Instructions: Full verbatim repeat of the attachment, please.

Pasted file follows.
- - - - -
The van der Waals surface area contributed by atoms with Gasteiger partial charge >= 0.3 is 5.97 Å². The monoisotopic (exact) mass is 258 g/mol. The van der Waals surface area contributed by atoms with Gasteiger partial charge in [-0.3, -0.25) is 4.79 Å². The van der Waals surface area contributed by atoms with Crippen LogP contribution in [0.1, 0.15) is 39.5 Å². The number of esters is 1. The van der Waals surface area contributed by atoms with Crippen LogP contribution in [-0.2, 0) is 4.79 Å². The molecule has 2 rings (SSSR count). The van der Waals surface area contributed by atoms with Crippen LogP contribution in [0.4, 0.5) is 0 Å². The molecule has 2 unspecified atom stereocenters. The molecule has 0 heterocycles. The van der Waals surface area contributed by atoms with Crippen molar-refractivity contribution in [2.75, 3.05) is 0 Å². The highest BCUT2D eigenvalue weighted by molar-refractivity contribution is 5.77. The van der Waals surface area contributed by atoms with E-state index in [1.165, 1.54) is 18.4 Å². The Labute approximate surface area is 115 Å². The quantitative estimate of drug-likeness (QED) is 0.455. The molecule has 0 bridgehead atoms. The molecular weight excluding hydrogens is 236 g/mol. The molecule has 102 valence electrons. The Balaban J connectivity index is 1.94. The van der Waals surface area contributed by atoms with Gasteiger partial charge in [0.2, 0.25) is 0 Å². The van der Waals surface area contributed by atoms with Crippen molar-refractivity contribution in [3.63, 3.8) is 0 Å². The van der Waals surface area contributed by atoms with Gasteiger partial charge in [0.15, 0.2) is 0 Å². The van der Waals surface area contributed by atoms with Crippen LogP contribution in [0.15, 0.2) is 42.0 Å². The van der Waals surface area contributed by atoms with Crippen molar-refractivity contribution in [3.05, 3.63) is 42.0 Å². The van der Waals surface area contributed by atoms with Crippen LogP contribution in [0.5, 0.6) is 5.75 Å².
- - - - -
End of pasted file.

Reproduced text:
The van der Waals surface area contributed by atoms with Gasteiger partial charge >= 0.3 is 5.97 Å². The monoisotopic (exact) mass is 258 g/mol. The van der Waals surface area contributed by atoms with Gasteiger partial charge in [-0.3, -0.25) is 4.79 Å². The van der Waals surface area contributed by atoms with Crippen LogP contribution in [0.1, 0.15) is 39.5 Å². The number of esters is 1. The van der Waals surface area contributed by atoms with Crippen LogP contribution in [-0.2, 0) is 4.79 Å². The molecule has 2 rings (SSSR count). The van der Waals surface area contributed by atoms with Crippen LogP contribution in [0.4, 0.5) is 0 Å². The molecule has 2 unspecified atom stereocenters. The molecule has 0 heterocycles. The van der Waals surface area contributed by atoms with Crippen molar-refractivity contribution in [2.75, 3.05) is 0 Å². The highest BCUT2D eigenvalue weighted by molar-refractivity contribution is 5.77. The van der Waals surface area contributed by atoms with E-state index in [1.165, 1.54) is 18.4 Å². The Labute approximate surface area is 115 Å². The quantitative estimate of drug-likeness (QED) is 0.455. The molecule has 0 bridgehead atoms. The molecular weight excluding hydrogens is 236 g/mol. The molecule has 102 valence electrons. The Balaban J connectivity index is 1.94. The van der Waals surface area contributed by atoms with Gasteiger partial charge in [0.2, 0.25) is 0 Å². The van der Waals surface area contributed by atoms with Crippen molar-refractivity contribution in [3.63, 3.8) is 0 Å². The van der Waals surface area contributed by atoms with Gasteiger partial charge in [0.15, 0.2) is 0 Å². The van der Waals surface area contributed by atoms with Crippen LogP contribution in [0.15, 0.2) is 42.0 Å². The van der Waals surface area contributed by atoms with Crippen molar-refractivity contribution in [3.05, 3.63) is 42.0 Å². The van der Waals surface area contributed by atoms with Crippen LogP contribution in [0.5, 0.6) is 5.75 Å².